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Weidel has not been vaccinated, and her party has campaigned against anti-COVID measures
Weidel has not been vaccinated, and her party has campaigned against anti-COVID measuresImage: Tobias Schwarz/AFP/Getty Images

Far-right AfD co-leader contracts COVID

November 11, 2021

Alice Weidel, the joint leader of the far-right Alternative for Germany party, has tested positive for coronavirus. She has long railed against vaccination requirements and COVID restrictions.

https://p.dw.com/p/42tdj

The co-chair of the far-right Alternative for Germany (AfD) parliamentary group, Alice Weidel, has contracted COVID-19. 

Weidel's spokesman Daniel Tapp said that "after she noticed flu-like symptoms, she took a [COVID] test."

"She immediately placed herself in quarantine at home."

During the recent federal election campaign, Weidel campaigned against restrictions on civil liberties and public gatherings in order to contain the pandemic. She has long stressed that she herself has not been vaccinated against COVID.

Most recently, Weidel came out in support of Germany and Bayern Munich footballer Joshua Kimmich. The player cited concerns over long-term side effects when explaining why he, as a young man and professional athlete, had yet to get vaccinated.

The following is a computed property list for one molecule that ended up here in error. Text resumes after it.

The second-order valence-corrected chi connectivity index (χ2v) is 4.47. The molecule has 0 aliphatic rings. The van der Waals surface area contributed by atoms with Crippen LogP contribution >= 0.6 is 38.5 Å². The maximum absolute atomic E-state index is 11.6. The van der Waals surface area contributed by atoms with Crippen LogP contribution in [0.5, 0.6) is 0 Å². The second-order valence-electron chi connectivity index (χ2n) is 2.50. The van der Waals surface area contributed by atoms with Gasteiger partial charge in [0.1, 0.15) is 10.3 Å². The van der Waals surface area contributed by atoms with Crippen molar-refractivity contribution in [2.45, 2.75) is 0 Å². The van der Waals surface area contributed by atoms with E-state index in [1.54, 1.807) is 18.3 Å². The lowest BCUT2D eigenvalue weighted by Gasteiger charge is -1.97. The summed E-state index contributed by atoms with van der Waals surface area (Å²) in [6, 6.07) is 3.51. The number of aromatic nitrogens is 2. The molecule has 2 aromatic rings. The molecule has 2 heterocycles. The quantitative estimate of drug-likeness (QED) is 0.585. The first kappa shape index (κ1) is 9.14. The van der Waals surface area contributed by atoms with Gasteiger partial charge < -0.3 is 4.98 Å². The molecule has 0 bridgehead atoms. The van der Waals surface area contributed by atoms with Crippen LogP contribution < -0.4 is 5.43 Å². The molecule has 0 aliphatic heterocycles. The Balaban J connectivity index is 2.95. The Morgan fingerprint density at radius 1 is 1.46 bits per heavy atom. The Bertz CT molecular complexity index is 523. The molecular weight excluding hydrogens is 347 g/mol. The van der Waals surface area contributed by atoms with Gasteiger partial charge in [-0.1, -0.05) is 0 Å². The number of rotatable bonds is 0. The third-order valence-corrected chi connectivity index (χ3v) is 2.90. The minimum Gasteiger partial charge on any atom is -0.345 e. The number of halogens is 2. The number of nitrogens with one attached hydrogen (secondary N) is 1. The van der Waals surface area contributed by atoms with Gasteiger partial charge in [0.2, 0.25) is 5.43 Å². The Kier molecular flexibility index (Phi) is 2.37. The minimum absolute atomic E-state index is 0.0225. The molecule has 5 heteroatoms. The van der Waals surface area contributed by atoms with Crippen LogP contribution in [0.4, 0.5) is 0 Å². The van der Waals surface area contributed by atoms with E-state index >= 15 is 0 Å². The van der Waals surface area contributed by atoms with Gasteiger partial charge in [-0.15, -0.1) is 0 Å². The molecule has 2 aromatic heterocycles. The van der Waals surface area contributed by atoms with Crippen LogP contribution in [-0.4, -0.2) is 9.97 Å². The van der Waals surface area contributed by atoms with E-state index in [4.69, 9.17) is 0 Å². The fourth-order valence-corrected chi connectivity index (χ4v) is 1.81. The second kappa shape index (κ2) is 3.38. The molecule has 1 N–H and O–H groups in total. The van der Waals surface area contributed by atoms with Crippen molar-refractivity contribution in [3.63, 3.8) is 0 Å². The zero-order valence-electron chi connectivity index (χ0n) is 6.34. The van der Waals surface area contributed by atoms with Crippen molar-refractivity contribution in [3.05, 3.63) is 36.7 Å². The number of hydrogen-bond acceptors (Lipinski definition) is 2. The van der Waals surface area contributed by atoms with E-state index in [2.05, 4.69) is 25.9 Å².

Weidel said the player should not have to justify his decision.

Far-right AfD still holds appeal in the east

On Tuesday, Kimmich had to enter isolation along with four other players after one of them, Niklas Süle, tested positive. 

In late October, Weidel's fellow AfD co-leader in the Bundestag, Tino Chrupalla, had to enter quarantine when he contracted coronavirus. With the question of being legally forced to declare your vaccination status by employers a talking point during the election, Chrupalla repeatedly said this should be a private matter and that he would not comment on his personal status.

The AfD party — which is home to a substantial number of vaccine skeptics and coronavirus deniers — described many of Germany's lockdown restrictions in its 2021 election manifesto as "disproportionate," saying that many should be scrapped. It has also challenged several of them in court.

rc/msh (AFP, dpa)

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